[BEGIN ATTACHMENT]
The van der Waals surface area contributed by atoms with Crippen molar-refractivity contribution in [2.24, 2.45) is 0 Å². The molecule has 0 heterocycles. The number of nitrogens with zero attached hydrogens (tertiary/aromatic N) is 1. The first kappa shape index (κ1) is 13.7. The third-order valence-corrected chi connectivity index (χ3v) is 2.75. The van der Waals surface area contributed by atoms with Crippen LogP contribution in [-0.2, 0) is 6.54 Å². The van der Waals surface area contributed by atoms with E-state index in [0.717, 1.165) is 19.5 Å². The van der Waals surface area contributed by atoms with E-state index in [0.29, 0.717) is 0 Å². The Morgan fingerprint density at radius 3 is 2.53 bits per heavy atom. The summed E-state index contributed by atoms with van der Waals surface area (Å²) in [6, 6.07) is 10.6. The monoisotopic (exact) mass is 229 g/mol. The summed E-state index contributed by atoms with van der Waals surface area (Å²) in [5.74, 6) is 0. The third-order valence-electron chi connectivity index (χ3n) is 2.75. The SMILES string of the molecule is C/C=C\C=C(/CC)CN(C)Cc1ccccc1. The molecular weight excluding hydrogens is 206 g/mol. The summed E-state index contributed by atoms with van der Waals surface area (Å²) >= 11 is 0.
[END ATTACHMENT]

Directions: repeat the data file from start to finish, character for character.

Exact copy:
The van der Waals surface area contributed by atoms with Crippen molar-refractivity contribution in [2.24, 2.45) is 0 Å². The molecule has 0 heterocycles. The number of nitrogens with zero attached hydrogens (tertiary/aromatic N) is 1. The first kappa shape index (κ1) is 13.7. The third-order valence-corrected chi connectivity index (χ3v) is 2.75. The van der Waals surface area contributed by atoms with Crippen LogP contribution in [-0.2, 0) is 6.54 Å². The van der Waals surface area contributed by atoms with E-state index in [0.717, 1.165) is 19.5 Å². The van der Waals surface area contributed by atoms with E-state index in [0.29, 0.717) is 0 Å². The Morgan fingerprint density at radius 3 is 2.53 bits per heavy atom. The summed E-state index contributed by atoms with van der Waals surface area (Å²) in [6, 6.07) is 10.6. The monoisotopic (exact) mass is 229 g/mol. The summed E-state index contributed by atoms with van der Waals surface area (Å²) in [5.74, 6) is 0. The third-order valence-electron chi connectivity index (χ3n) is 2.75. The SMILES string of the molecule is C/C=C\C=C(/CC)CN(C)Cc1ccccc1. The molecular weight excluding hydrogens is 206 g/mol. The summed E-state index contributed by atoms with van der Waals surface area (Å²) >= 11 is 0.